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Tale of cultural domination and a repressive adolescence
on 4 November 2001
Said is the voice of the displaced Arab. Most Arabs based in the West are there because they know that there is a better life for them, but this sits uncomfortably with the contradiction that the world order that provides these opportunities is the same one in which the Arab continues to be a second class citizen. The Arab's sense of sadness and sense of continual injustice has never truly been given the level of media exposure it merits.
This book touches on themes of displacement, dissolusionment, crises of identity, and ultimately unexpected sources of freedom and resolvings with an honesty associated more with the poet than the academic. Qualities of honesty and emotion that surface in Said's academic texts can be embraced more fully in the less structured genre of autobiography, this one written under the shadow of a terminal illness. Rather than analysing his career we are treated to an insight into his formative years.
There are perhaps two main themes: the first is education under an anachronistic British system and an alienating American one. In a British school in Cairo, resistance to the power took the form of talking Arabic: a people resisting merely by using their mother-tongue.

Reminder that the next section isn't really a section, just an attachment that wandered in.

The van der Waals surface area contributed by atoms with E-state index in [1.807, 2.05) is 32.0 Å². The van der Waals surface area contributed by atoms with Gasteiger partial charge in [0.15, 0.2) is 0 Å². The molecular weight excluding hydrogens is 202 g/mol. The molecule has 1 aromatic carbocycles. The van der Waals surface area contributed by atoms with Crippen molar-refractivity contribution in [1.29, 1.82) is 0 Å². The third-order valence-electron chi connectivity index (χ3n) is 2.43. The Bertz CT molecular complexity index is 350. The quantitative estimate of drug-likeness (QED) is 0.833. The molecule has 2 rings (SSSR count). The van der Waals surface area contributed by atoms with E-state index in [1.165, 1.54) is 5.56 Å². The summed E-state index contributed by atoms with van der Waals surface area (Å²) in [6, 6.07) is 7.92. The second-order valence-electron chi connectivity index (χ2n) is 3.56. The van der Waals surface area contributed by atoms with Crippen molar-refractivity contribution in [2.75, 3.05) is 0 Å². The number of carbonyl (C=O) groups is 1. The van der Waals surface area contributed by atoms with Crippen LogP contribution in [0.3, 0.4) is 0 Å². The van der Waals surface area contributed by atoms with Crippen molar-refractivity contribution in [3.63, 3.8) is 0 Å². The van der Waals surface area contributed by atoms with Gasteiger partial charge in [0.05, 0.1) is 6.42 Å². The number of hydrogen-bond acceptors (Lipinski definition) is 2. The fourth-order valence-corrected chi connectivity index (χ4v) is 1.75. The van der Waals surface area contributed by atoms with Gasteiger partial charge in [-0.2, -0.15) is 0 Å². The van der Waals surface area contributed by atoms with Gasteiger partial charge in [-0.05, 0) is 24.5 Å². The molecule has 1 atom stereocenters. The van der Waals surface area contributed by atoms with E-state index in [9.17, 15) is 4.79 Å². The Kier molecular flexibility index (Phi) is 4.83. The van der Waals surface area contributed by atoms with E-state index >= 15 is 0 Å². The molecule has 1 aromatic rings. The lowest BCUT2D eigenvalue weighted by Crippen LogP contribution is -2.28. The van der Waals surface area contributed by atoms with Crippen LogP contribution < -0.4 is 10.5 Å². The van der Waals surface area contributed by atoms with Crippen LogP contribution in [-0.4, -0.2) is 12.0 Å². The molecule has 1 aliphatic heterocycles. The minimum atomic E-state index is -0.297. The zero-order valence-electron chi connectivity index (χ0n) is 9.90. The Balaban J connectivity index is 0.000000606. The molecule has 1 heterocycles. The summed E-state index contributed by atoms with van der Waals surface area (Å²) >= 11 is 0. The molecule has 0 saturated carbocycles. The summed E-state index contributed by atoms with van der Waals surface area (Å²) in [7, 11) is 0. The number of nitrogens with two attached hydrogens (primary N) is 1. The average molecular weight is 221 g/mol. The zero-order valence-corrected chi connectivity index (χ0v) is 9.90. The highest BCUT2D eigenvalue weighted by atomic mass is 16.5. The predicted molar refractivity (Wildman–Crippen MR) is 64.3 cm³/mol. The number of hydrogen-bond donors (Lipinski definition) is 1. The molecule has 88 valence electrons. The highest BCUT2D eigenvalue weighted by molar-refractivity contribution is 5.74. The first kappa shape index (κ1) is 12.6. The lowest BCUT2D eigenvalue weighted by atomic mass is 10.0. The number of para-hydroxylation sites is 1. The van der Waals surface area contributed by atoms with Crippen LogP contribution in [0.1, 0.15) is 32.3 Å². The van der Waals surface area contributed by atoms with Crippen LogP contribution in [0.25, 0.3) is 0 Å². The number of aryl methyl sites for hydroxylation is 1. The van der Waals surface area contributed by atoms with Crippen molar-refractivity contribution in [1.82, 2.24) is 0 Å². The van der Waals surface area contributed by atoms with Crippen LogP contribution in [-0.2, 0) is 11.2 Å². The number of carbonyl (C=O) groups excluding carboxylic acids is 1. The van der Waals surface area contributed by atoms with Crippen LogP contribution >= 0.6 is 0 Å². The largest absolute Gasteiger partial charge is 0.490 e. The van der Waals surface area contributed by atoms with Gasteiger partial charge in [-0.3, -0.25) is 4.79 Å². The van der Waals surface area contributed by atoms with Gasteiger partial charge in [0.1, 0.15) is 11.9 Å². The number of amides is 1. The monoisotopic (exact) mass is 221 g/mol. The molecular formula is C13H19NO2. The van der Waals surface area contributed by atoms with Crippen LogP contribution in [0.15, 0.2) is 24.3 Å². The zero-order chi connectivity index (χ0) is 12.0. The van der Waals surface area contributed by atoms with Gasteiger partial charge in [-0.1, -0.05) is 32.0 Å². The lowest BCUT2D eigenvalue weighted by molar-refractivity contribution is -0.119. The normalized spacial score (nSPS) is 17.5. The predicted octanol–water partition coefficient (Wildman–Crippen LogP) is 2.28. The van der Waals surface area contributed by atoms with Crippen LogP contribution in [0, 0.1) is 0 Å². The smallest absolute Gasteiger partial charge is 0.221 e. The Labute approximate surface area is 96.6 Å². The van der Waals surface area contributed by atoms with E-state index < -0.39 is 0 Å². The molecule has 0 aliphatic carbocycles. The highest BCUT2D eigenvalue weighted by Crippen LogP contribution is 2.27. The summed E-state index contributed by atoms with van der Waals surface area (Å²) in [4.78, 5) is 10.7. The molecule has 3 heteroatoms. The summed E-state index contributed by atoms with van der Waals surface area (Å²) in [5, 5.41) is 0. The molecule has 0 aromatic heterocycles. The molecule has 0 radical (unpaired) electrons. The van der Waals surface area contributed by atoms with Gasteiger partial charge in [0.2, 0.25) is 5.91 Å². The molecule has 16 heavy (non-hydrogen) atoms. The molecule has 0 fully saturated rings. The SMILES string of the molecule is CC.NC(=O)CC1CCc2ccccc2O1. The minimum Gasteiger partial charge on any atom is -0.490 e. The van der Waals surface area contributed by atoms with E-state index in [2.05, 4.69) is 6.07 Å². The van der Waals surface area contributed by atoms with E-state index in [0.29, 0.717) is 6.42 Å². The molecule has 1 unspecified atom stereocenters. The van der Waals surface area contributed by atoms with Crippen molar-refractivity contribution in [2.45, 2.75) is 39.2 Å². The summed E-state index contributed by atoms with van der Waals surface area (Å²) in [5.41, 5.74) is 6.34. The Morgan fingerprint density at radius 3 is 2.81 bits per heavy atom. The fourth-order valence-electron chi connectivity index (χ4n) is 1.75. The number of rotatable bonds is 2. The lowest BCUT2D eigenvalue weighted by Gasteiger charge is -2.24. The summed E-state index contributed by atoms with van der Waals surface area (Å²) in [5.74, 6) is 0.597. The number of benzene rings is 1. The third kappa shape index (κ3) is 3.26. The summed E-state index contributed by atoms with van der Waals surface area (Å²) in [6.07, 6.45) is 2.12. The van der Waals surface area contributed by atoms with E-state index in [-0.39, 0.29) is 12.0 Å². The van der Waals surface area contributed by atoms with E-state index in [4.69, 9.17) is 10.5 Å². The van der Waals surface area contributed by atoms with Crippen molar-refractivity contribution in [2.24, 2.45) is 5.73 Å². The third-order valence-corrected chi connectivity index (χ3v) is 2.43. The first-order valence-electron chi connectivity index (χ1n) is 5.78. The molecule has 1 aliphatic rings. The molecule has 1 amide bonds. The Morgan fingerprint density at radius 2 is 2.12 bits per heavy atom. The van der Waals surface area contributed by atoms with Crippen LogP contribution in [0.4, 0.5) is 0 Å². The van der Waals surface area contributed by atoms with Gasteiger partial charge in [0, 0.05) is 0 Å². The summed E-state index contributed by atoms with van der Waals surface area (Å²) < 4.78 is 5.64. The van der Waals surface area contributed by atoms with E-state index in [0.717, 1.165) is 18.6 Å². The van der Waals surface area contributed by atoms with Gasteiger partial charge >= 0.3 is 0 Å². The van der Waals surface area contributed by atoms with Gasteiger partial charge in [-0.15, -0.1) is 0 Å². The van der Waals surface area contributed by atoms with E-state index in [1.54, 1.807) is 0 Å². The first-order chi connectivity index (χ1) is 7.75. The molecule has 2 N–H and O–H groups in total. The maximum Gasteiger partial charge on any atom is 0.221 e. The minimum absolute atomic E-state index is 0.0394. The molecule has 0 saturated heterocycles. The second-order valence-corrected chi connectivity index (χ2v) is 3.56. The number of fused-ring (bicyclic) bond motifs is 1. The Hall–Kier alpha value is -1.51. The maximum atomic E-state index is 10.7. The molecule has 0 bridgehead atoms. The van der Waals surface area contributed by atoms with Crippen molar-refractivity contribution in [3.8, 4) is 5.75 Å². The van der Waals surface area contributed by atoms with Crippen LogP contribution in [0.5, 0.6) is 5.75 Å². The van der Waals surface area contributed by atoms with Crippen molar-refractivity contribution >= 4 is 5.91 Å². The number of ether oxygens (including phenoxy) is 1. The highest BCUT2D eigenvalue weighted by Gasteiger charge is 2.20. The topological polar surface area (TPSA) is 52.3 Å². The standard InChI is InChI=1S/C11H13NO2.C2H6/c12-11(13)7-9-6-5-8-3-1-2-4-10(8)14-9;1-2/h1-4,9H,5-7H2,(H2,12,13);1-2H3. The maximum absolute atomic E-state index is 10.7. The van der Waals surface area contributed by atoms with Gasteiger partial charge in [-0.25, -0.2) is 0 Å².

The second is the enduring influence of his parents upon him. His overbearing father's almost total control over his time, direction and sexuality in his early life. The mixed blessing of his mother's love, having an almost spiritual quality in the way it nourishes him and yet leaving him with crippling guilt as he attempts to develop adult relationships with women.
To relate to this book is to acknowledge one's pain, and to become more aware of the life long project of coming to terms with one's self. Though I write from the perspective of a half-english, half-arab adult of English culture, I feel that this has something to say to every citizen of the world that is willing to grapple with questions of his identity.
A must read, beyond the intellectual world.